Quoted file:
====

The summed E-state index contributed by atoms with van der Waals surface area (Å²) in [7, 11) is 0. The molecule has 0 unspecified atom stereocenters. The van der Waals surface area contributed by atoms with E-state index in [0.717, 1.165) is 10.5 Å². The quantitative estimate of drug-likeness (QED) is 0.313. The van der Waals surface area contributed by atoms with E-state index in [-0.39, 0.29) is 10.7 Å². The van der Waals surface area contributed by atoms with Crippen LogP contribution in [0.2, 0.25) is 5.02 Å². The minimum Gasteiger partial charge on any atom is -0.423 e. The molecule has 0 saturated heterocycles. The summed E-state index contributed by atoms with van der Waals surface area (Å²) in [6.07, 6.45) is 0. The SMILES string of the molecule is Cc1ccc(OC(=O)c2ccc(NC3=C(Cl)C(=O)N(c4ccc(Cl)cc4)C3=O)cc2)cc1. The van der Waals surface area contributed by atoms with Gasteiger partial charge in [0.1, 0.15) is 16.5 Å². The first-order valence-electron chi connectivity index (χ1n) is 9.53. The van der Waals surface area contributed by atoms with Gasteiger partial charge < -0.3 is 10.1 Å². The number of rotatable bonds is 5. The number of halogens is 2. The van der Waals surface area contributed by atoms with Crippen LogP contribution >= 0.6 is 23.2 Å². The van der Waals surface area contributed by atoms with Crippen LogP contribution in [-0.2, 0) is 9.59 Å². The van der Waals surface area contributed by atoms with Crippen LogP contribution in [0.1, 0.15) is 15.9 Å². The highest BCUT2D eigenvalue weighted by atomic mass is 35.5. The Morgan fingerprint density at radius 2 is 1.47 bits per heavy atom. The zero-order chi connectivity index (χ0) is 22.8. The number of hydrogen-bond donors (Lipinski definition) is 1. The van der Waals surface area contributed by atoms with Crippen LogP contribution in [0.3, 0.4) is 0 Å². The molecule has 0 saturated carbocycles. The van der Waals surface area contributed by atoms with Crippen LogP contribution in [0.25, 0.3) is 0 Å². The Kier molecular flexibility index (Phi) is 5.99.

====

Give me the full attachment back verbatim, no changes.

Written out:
The summed E-state index contributed by atoms with van der Waals surface area (Å²) in [7, 11) is 0. The molecule has 0 unspecified atom stereocenters. The van der Waals surface area contributed by atoms with E-state index in [0.717, 1.165) is 10.5 Å². The quantitative estimate of drug-likeness (QED) is 0.313. The van der Waals surface area contributed by atoms with E-state index in [-0.39, 0.29) is 10.7 Å². The van der Waals surface area contributed by atoms with Crippen LogP contribution in [0.2, 0.25) is 5.02 Å². The minimum Gasteiger partial charge on any atom is -0.423 e. The molecule has 0 saturated heterocycles. The summed E-state index contributed by atoms with van der Waals surface area (Å²) in [6.07, 6.45) is 0. The SMILES string of the molecule is Cc1ccc(OC(=O)c2ccc(NC3=C(Cl)C(=O)N(c4ccc(Cl)cc4)C3=O)cc2)cc1. The van der Waals surface area contributed by atoms with Gasteiger partial charge in [0.1, 0.15) is 16.5 Å². The first-order valence-electron chi connectivity index (χ1n) is 9.53. The van der Waals surface area contributed by atoms with Gasteiger partial charge < -0.3 is 10.1 Å². The number of rotatable bonds is 5. The number of halogens is 2. The van der Waals surface area contributed by atoms with Crippen LogP contribution >= 0.6 is 23.2 Å². The van der Waals surface area contributed by atoms with Crippen LogP contribution in [-0.2, 0) is 9.59 Å². The van der Waals surface area contributed by atoms with Crippen LogP contribution in [0.1, 0.15) is 15.9 Å². The highest BCUT2D eigenvalue weighted by atomic mass is 35.5. The Morgan fingerprint density at radius 2 is 1.47 bits per heavy atom. The zero-order chi connectivity index (χ0) is 22.8. The number of hydrogen-bond donors (Lipinski definition) is 1. The van der Waals surface area contributed by atoms with Crippen LogP contribution in [0.3, 0.4) is 0 Å². The molecule has 0 saturated carbocycles. The van der Waals surface area contributed by atoms with Crippen LogP contribution in [0.25, 0.3) is 0 Å². The Kier molecular flexibility index (Phi) is 5.99.